Dad’s Last Lesson


Out parents teach us many lessons in our lives.  They are our first teachers, our first relationships, our first authority figures, our first home, our first friends.  From learning how to tie our shoes, to learning how to eat a first, how to use the toilette, and how write our names, how to read, how to clean out room…and so many more things that I cannot even begin to list.  And sometimes we do not even realize a lesson they taught us until after they are gone.

Such is the case with my father. Even though he has been gone over a year, and there are things I am just realizing that he taught me.  These moments are wonderful undiscovered gifts, wrapped up in a bow; a package inconspicuously sitting in a corner.  Sometimes it takes some distance to see the picture clearly. I am not only seeing what he taught me, but I am also seeing the situation for what it truly was.

It was hard after Mom died when Dad came to live with me.  It is hard taking care of an elderly terminally ill man who is grieving the loss of his wife, while you are grieving the loss of your mother.  The weight of it is almost unbearable.  But you get through.

And it dawned on that taking care of my father kept me grounded.  I would have been tempted to have compromised and given up too much of myself if he had not been there.  Life has a way of showing you where your priorities should be.

At the time I did not know that I was dating a man who was a narcissist.  Everything had to be centered around him, all of the time.  When my father moved in the ex was no longer the center.  At first the ex was OK with it, but after a few months, he decided he was done. He never said it out loud, but the shift was audible.

This made the load exceptionally heavy to carry, but it also made me focus on what was truly important.  In a relationship, sometimes we can have a tendency to give too much of ourselves.  We acquiesce when we really don’t want to, we make concessions to please our partner, or to avoid a fight. I am a nurturer, and I want to please, so I have to be careful about giving too much and depleting. Myself.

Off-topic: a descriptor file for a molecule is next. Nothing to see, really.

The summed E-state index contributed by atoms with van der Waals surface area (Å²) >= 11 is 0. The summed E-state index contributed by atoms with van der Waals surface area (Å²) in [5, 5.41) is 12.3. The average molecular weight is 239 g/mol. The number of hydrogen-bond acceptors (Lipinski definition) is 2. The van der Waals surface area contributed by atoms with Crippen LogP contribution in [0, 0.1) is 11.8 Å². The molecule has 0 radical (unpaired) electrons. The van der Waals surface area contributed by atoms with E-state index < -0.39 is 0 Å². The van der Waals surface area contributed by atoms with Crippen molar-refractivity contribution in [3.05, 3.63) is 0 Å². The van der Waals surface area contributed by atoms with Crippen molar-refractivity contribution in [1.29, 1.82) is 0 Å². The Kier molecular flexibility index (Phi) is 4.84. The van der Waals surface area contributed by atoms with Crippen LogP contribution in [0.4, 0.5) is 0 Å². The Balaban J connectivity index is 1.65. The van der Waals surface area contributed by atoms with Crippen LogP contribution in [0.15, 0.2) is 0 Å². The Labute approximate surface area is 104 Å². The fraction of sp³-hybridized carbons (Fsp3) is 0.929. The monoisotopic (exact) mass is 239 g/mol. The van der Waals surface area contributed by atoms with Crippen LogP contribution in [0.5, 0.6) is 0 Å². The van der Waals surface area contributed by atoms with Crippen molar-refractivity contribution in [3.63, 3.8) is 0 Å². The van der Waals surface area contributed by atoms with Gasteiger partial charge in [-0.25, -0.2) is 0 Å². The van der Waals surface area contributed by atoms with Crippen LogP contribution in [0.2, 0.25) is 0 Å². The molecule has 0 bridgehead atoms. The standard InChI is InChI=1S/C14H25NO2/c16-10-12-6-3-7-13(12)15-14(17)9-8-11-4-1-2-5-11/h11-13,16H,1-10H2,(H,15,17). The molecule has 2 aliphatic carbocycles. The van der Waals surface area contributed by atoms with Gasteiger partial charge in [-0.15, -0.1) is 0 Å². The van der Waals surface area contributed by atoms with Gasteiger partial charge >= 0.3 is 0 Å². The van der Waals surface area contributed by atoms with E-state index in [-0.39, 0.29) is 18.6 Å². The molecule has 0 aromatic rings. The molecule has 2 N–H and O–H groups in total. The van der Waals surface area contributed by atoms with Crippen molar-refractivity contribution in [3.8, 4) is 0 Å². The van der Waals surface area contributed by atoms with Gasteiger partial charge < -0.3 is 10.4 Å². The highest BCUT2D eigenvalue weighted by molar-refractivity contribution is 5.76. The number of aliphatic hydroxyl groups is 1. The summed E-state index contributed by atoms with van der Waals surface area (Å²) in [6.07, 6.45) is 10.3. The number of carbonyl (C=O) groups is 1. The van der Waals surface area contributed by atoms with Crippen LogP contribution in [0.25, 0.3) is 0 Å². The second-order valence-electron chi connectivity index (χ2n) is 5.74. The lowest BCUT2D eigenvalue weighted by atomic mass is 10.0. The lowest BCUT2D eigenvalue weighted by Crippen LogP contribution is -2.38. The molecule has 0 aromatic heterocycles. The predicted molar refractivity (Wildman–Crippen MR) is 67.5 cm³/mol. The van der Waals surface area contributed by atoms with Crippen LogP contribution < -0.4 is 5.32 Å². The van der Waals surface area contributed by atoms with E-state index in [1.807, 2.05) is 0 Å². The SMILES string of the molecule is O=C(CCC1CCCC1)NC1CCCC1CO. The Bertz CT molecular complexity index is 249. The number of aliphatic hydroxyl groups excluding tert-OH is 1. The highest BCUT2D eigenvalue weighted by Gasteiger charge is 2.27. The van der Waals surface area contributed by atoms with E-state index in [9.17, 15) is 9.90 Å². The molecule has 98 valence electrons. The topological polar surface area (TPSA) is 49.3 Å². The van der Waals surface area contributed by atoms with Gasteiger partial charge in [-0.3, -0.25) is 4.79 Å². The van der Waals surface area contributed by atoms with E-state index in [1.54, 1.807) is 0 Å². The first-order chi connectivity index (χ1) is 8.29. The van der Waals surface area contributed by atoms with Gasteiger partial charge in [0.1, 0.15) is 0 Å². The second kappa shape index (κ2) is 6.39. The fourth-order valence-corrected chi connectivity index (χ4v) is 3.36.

The ex and I began to fight all of the time, because he was not the center. Because I was giving too much to my father. Dad had to remain the focus and that enraged the ex. I was placed in the position where was something so important, that the situation could not be compromised.

 

No matter how much I wanted to please my partner, I knew that my father’s health came first, and I did not, could not, would not give in.  Instead of bargaining to avoid a fight, I fought for the best interest of my father.  Instead of being manipulated into acquiescing to unhealthy demands, I stood strong where my father was concerned. I found something more important that myself, or even that relationship, and I was not going to settle.

And by having something more important than myself, I learned the difference between healthy arrangements and unhealthy covenants.  Because of taking care of Dad, I learned the difference between healthy boundaries and unhealthy requirements.

These lessons have already helped me in my life moving forward.  Understanding how healthy negotiations work in a functional relationship is an important lesson. If Dad had not been there, I would have given far too much of myself. Instead of ending up in an unhealthy downward spiral, I held onto my beliefs to keep my father and myself in an emotionally safe place during a difficult situation.

That was my Dad’s lesson to me:  I saw and understood how it should and should not happen.  I know how two people who love each other should support and compromise in a way that is beneficial to all parties.

So thank you Daddy.  I will remember what you taught me, and I will always be thankful for my time with you and taking care of you.

Speak to me

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